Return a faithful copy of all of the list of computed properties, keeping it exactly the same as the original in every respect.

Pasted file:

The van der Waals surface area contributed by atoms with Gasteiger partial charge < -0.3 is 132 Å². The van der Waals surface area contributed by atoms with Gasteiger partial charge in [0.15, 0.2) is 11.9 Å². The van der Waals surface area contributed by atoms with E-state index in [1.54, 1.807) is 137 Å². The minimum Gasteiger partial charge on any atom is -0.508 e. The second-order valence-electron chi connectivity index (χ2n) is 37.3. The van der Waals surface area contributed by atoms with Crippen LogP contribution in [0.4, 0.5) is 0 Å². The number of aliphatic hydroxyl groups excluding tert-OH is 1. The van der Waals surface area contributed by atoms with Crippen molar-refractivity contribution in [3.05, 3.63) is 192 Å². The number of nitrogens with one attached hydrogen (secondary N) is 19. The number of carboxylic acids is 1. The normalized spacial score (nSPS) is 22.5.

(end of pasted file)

The van der Waals surface area contributed by atoms with Gasteiger partial charge < -0.3 is 132 Å². The van der Waals surface area contributed by atoms with Gasteiger partial charge in [0.15, 0.2) is 11.9 Å². The van der Waals surface area contributed by atoms with E-state index in [1.54, 1.807) is 137 Å². The minimum Gasteiger partial charge on any atom is -0.508 e. The second-order valence-electron chi connectivity index (χ2n) is 37.3. The van der Waals surface area contributed by atoms with Crippen LogP contribution in [0.4, 0.5) is 0 Å². The number of aliphatic hydroxyl groups excluding tert-OH is 1. The van der Waals surface area contributed by atoms with Crippen molar-refractivity contribution in [3.05, 3.63) is 192 Å². The number of nitrogens with one attached hydrogen (secondary N) is 19. The number of carboxylic acids is 1. The normalized spacial score (nSPS) is 22.5.